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Medications for the Treatment of Opioid Use Disorder

FDA-approved medications that save lives and improve success rates while in treatment
Medications for the Treatment of Opioid Use Disorder
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Overview

OASAS has worked to increase access to medications used to treat opioid use disorder, also known as medication-assisted treatment. Medication-assisted treatment in combination with counseling and behavioral therapy is the preferred approach to treating individuals with opioid use disorder, though medications alone are still effective at preventing overdose death and improving health. Medication options for the treatment of opioid use disorder are FDA-approved and safe to use, even for women who pregnant or nursing. These medications include methadone and buprenorphine. Long-acting naltrexone injection (brand name: Vivitrol) is not approved for pregnant or breastfeeding women.

Medications to treat opioid use disorder are highly effective and proven to save lives, and are therefore the recommended standard of care for opioid use disorder.

 

How Medication Works

Medication-assisted treatment for opioid use disorder saves lives by curbing cravings and minimizing discomfort resulting from withdrawal. It also protects people from overdosing and reduces the chances of medical complications from opioid use, such as infectious diseases. When used in combination with psychological and behavioral therapy and supports, medication-assisted treatment decreases the likelihood of recurring use, increases engagement in treatment, and paves the way for recovery.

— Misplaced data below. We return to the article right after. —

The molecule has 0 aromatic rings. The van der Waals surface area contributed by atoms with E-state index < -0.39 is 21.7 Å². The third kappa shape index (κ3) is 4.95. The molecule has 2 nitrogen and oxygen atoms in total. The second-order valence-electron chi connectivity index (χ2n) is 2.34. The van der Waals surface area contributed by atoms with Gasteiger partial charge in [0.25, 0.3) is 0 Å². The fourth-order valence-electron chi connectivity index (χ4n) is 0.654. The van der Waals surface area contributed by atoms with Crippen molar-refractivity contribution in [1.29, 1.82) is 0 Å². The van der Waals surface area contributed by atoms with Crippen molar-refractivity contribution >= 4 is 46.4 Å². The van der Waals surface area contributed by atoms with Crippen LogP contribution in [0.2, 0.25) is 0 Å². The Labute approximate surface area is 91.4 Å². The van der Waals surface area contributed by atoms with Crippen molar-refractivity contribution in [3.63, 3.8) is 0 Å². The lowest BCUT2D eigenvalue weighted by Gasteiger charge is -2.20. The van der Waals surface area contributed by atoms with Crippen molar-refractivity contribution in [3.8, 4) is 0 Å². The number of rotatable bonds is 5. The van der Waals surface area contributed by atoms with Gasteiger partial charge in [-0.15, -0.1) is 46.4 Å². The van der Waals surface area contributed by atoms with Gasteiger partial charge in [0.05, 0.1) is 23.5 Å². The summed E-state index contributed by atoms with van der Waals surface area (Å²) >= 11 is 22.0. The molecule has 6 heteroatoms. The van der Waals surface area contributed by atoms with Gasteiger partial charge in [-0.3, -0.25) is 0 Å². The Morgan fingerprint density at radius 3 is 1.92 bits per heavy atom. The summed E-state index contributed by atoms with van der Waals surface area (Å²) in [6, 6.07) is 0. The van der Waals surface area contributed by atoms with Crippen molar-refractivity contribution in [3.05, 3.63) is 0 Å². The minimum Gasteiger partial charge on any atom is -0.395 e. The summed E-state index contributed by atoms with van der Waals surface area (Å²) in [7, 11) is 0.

Opioid Treatment Programs

Opioid Treatment Programs (OTPs) are OASAS-and-federally-certified sites where medication to treat opioid use disorder is administered. In addition to medications, these programs also offer numerous services and supports, including but not limited to counseling, educational services, medical screening and care, mental health care, and referrals to social services. In most cases, patients receiving services at an OTP are provided with long-term treatment, similar to management of chronic physical ailments. Pregnant women and people who use intravenous drugs are given priority admission to OASAS-certified treatment programs including OTPs. 

An OTP is the only place where someone can get methadone to treat opioid use disorder. Other medications (buprenorphine and long-acting naltrexone injection) can be prescribed at other addiction treatment programs including clinics, as well as in other settings such as primary care and mental health clinics. 

Find Medication-Assisted Treatment

  • Search the OASAS program directory by program type/location to find a complete list Opioid Treatment Programs near you. 
  • The Treatment Availability Dashboard lists Opioid Treatment Programs with real-time availability in your area.
  • SAMSHA maintains a registry of all practitioners authorized to treat opioid dependency with buprenorphine in the U.S. You may also choose to search by practitioner using the SAMHSA's Buprenorphine Practitioner Locator

 

Hospitals and ERs

Federal law (DEA Diversion Control Division 72-hour exception) allows a physician to administer methadone or buprenorphine, once a day, for up to a 72-hour period, in the case of an emergency, while a connection to addiction treatment is made. 

In New York State, OASAS and the Department of Health have partnered to offer a waiver for hospitals to provide detoxification services without an OASAS-issued certification. If you or a loved one are denied access to medication-assisted treatment in a hospital emergency department, present them with the letter below to Hospital CEOs from OASAS and the Office of Primary Care and Health Systems Management.